Vox refugee: Ercan

Ercan is a former political refugee who now runs the legendary Cafe Kotti. He talks about using his position to help newly arrived refugees find a place in society, putting people before bureaucracy.

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Photo by Boryana Ivanova

Ercan, met at Cafe Kotti

“I try to help how I can on a human level. To help people, you have to give them the opportunity to be people. The term ‘refugee’ itself prevents us from seeing the real person and what they can do. You don’t see someone as a cook or an engineer – you see him as a refugee, as a helpless person.

There is a constant imbalance between the people who help and the needy ones. There is no institutional backing for Willkommenskultur, no legislation behind it. All actual regulations on a national level are in conflict with it. There’s people who sporadically do charity and then go. I think charity is nonsense.

I remember back in 1982, when I arrived in Germany as a political refugee, the social system and Ausländerbehörde were more humane – at least I could sit in a warm room, drink a coffee and wait for my appointment. Now 1500 people wait in the cold in front of the office – women, children, babies. I got off an airplane and went to Friedrichstraße, West Berlin. Now people come to Germany on foot.

Regardless of what a refugee’s profession back home was, they come here and they are nothing, they start from zero. This is degrading for the person. After I arrived to Berlin, I started cleaning the garden of a hospital in Wedding, despite my university education. This tore me apart. The Social and Employment Offices are now trying to employ people as fast as possible and often they end up in badly paid, dead-end jobs. Businesses are very happy about the situation, of course. For them it’s cheap labour, people who won’t complain because they are too scared. But people should be free to decide for themselves. Refugees should be encouraged to take up jobs that they like and are suitable for them.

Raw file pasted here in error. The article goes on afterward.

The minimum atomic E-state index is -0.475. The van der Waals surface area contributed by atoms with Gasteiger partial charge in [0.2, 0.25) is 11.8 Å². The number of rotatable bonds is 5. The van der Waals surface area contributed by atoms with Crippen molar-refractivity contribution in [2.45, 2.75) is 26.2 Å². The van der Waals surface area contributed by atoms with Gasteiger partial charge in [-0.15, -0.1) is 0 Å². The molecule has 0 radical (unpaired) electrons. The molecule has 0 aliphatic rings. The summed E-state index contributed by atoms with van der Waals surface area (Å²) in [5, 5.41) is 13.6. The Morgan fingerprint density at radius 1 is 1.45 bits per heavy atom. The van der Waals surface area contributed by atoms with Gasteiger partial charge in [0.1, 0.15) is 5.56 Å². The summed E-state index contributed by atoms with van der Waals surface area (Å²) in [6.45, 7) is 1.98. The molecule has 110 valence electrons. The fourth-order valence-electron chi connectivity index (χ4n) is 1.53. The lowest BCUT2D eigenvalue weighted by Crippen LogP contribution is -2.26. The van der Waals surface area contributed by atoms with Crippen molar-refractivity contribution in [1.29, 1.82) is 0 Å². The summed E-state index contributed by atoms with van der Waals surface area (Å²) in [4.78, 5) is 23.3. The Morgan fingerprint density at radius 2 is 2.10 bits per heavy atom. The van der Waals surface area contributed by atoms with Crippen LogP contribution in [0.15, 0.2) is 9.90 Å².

With the current refugee wave, the Turkish community can finally say that they are no longer at the ‘bottom of the food chain’. But as a matter of fact, they do have the same position in society – they are being discriminated against. Turkish people have accepted their inferior position. A doctor has accepted that he is now a taxi driver. Discrimination has placed large parts of the migrant community on a downward spiral that is difficult to escape. The only way to prevent the same thing from happening to refugees is to see them as individuals and not as a big faceless mass. Other European nationalities, like Spanish or French, don’t have problems settling down here and making a comfortable life. Often they only use their mother tongue to survive here.

We need to do away with all the categories – Gastarbeiter, foreigner, immigrant, refugee, German with ‘migrant background’. I see a lot of racism going on. I see how when one skin colour goes in, the other goes out. This happens even in Cafe Kotti, despite it being a very multicultural place. I see a lot of subtle racism towards refugees, they are accepted and at the same time they are not accepted. I offer as many jobs at my café as I can and I pay everyone above minimum wage. I go around Kottbusser Tor and speak to business owners and try to persuade them to employ refugees, even if they don’t have all their papers yet. Many of them are afraid that they will get in trouble with Finanzamt or other institutions if they do that, but I tell them that there is always a way around these rigid regulations. Refugees need to have decent jobs in order to start building their new life in Germany. We can’t wait on the government to do the work, they will never get it right. Each and every one of us should take the initiative and contribute with what we can.”